Que...aren't you confusing that with the FI engines? The standard mechanical fuel pump on a 4.2l puts out 6-9 psi. The rest of the explanation makes sense.
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Unread 09-07-2011, 02:03 PM   #8
Que89YJ
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LOL yep I sure did! Doh! Never mind.
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Unread 09-07-2011, 02:08 PM   #9
notmyj
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With a mechanical fuel pump it will always be pumping fuel when the engine is running. Because it is a diaphram pump, you can't dead head it as it will pop the diaphram. When the bowl in the Carb fills up like when at idle, and the pump is supplying more fuel than the engine using, the needle and seat in the Carb will close thus not allowing any more fuel into the bowl of the Carb. Since the engine is still running, the pump is still pumping. There fore it has to go somewhere. So it puts it back to the filter and creating a loop for the fuel to travel so as not to dead head the pump and cause damage. The pump should have a pop off valve in it that regulates the pressure to 9 psi. Once that pressure is reached, the pop off valve opens up sends the fuel back to the filter.

Long story short, yes, you need it.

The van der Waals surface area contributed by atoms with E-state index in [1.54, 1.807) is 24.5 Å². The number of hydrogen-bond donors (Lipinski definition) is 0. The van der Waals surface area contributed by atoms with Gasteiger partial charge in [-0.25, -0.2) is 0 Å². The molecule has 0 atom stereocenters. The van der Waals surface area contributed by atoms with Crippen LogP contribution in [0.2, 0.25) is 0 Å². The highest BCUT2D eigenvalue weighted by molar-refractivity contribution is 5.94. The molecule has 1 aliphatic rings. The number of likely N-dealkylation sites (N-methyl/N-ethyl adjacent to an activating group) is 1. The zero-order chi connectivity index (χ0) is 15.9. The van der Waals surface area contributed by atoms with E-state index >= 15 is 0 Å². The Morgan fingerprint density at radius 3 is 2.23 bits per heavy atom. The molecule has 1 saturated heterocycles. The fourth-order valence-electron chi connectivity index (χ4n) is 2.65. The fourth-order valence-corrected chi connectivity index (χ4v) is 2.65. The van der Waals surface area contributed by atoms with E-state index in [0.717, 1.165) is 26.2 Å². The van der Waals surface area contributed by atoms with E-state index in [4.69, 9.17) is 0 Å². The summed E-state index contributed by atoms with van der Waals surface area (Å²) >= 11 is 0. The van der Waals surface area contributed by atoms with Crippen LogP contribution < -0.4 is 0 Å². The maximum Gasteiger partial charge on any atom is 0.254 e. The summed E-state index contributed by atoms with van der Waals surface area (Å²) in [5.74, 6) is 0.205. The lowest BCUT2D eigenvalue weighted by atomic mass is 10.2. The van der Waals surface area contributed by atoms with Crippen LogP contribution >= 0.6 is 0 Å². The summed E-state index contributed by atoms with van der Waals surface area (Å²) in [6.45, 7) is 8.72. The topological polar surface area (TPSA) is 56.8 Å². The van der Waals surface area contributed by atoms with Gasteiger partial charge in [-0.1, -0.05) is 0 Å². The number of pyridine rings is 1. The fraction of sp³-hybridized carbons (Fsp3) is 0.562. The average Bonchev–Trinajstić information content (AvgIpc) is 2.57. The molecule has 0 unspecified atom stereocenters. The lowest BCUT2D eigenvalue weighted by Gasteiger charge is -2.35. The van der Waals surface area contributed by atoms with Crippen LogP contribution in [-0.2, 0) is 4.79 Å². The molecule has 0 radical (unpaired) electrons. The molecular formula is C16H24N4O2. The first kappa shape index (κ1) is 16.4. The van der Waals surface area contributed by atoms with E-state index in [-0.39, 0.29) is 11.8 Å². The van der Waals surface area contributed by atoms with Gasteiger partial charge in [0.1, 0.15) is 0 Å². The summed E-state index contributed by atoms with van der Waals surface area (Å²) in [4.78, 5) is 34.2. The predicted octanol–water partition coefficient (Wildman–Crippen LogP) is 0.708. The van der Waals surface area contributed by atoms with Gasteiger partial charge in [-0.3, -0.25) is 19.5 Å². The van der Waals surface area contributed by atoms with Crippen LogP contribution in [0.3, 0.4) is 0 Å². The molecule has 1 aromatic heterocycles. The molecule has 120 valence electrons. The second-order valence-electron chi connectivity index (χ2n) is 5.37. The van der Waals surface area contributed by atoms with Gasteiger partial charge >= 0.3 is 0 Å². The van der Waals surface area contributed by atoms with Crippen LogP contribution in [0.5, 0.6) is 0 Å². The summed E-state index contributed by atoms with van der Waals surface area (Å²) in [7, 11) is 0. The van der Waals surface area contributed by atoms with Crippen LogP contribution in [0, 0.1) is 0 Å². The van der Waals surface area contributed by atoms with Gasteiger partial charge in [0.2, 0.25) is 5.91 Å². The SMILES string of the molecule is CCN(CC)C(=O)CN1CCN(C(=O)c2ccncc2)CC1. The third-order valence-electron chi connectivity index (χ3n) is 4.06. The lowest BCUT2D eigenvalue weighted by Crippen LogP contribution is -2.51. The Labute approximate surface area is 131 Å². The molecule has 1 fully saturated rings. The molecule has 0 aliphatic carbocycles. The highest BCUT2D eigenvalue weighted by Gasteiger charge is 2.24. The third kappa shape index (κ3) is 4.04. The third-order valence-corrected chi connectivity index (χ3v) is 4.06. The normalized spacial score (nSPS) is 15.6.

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Unread 09-07-2011, 04:29 PM   #10
Alabamaranger
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[QUOTE=notmyj;12137934]With a mechanical fuel pump it will always be pumping fuel when the engine is running. Because it is a diaphram pump, you can't dead head it as it will pop the diaphram. QUOTE]

It's been done for years - Ford, GM, Chrysler with carbs. One line into the fuel pump and one line out to the carb. No fuel return lines. When fuel pressure builds, it holds the diaphragm of the pump down. So at any rpm, if the carburetor doesn't need fuel, the back pressure holds the diaphragm down and the linkage just operates without pushing any fuel. On the down side, when in traffic and with the fuel just sitting there in the hot fuel pump and lines, it could vapor lock.

With the addition of a fuel return, the fuel is always moving so less likely for a vapor lock. I beleive the early CJ's did not have fuel return lines.
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Unread 09-07-2011, 09:06 PM   #11
boardmaker
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Thanks guys. I learned a lot on this one.
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Unread 09-07-2011, 09:49 PM   #12
Old4X
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Alabamaranger has the correct answer. The fuel line, filter and carb sit right on top of the exhaust manifold. The constand flow of fuel cools the fuel line and filter. Often the carb boils the fuel out when shutting down a hot engine, but the line still has fuel, so re-starts aren't too difficult.

The 3 line fuel filter also acts like a fuel pressure regulator, reducing and stabilizing fuel pressure to the needle and seat in the carb.